Fraser capitalised on the success of The Mummy by continuing to diversify. Not only did he do those lucrative sequels but returned to intimate dramas for The Quiet American with Michael Caine and Best Picture winner Crash. He headed up comedy remake Bedazzled, and family animation-hybrid Looney Tunes: Back in Action as well as under seen but immensely enjoyable fantasy film Inkheart.

What has given a resonance and weight to the comeback trail for Fraser and his participation in Aronofsky's The Whale is that his blacklisting was because he dared to speak out about abuse in Hollywood circles. While he was never out of work, the work was never what it should have been for a proper leading man. Fraser was, essentially, the pre-curser to Chris Pratt. A funny guy who became a dramatic lead and action hero thanks to a single film. Even in the run up to The Whale, Fraser showed his range with a suitably sinister turn in drama series The Affair as a nasty prison warden, a supporting role in drama Gimme Shelter and perhaps most beloved his turn as Robot-Man in CW favourite Doom Patrol.

What makes The Whale so significant and the importance of Brendan Fraser's comeback is the fact that this is the first major post-MeToo return and one that coincides with the rise in millennials and General Z's in film journalism. A film these days cannot just exist and make money, money is important but almost more than that is it's internet presence, it's memes, it's cult following. A film like Jurassic World Fallen Kingdom can make over a billion dollars but has no life in the internet conversation.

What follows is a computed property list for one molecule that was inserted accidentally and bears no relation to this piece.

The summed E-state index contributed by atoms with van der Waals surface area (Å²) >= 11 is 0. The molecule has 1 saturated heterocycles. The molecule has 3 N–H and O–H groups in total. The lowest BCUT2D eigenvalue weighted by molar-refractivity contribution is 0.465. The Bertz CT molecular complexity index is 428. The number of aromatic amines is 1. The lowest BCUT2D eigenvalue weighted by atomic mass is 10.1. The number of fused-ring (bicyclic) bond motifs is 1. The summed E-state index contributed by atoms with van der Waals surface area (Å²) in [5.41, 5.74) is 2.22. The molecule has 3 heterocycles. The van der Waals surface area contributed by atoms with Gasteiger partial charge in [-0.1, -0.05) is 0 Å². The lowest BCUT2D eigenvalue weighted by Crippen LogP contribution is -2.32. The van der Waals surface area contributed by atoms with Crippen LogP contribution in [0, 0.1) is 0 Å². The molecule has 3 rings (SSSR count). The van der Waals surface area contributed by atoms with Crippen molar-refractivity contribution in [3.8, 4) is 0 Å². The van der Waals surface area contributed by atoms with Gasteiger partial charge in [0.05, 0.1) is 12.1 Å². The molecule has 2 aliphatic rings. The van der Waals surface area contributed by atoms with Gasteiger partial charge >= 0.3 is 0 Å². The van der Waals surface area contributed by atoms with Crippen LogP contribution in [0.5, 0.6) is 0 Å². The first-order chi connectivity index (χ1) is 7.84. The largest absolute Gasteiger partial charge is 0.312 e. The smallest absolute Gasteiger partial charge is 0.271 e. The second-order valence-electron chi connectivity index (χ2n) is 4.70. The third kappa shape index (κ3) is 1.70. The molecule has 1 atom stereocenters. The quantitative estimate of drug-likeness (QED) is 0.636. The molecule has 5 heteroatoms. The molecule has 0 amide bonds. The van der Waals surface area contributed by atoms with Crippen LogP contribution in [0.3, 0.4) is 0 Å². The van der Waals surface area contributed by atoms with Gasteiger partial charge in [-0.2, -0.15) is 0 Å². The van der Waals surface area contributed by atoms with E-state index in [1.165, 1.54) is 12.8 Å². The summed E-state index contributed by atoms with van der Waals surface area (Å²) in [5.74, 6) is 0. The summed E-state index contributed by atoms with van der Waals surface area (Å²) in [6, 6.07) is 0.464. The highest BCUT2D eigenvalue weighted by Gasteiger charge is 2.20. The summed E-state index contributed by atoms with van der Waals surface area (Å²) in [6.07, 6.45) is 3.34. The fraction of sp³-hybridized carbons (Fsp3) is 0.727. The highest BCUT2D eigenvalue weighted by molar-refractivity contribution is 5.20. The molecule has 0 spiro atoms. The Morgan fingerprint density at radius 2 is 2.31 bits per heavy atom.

However, the generation that grew up on films like Scooby-Doo or The Mummy can pretty much demand a career be brought back on the power of their nostalgic joy. Hayden Christensen's return to the Star Wars universe is no mistake when children who grew up on the prequels are now adults with genuine clout and say. The now twenty and thirty year olds who hold films like The Mummy in high regard due to their childhood memories are the target audience for big studio films.

The recurrent meme about The Mummy is that the sexual chemistry between Fraser and Weisz was so much that it pretty much made an entire generation bisexual, now that might not be entirely true (though we have yet to compile a full report on everyone born between 1993 and 2003) but the memes based on The Mummy means that it still draws strong viewing numbers on television, it still remains spoken about and the stars of that film have remained popular.

Fraser's turn in The Whale also reminds us that he was always a proper actor as well as a leading man. The now cancelled Batgirl film might have been a chance to satisfy those who hunger for him in a big studio film, but The Whale is a work that perhaps allows Fraser the room to show something he might not have been able to when The Mummy was still a viable franchise – this sensitivity. It's interesting to see that his next project is also an awards contender, next year's Martin Scorsese crime epic Killers of the Flower Moon.

The affection with which the internet treats Fraser is only going to intensify during the awards season, and with good reason, for a whole generation he is their Indiana Jones, and people are willing him to do well after what he went through. It shows that when a work, no matter how silly or throwaway it may seem, resonates with people it can often be what keeps both yourself and those who love it going. There may well be people who grew up rewatching their VHS of The Mummy or George of the Jungle who will take a chance on a small drama film about an obese man purely because they want to see a movie star they used to enjoy on screen again.

What this proves, and what this cements for certain, is that as far as comebacks go – it couldn't have happened to a more deserving guy. Oscar or no on Oscar night, it doesn't matter, the truth of what happened to Brendan Fraser is out there and he is finally getting the love and the praise he has long since deserved. And now we wait for The Mummy 4. 

Photo courtesy of A24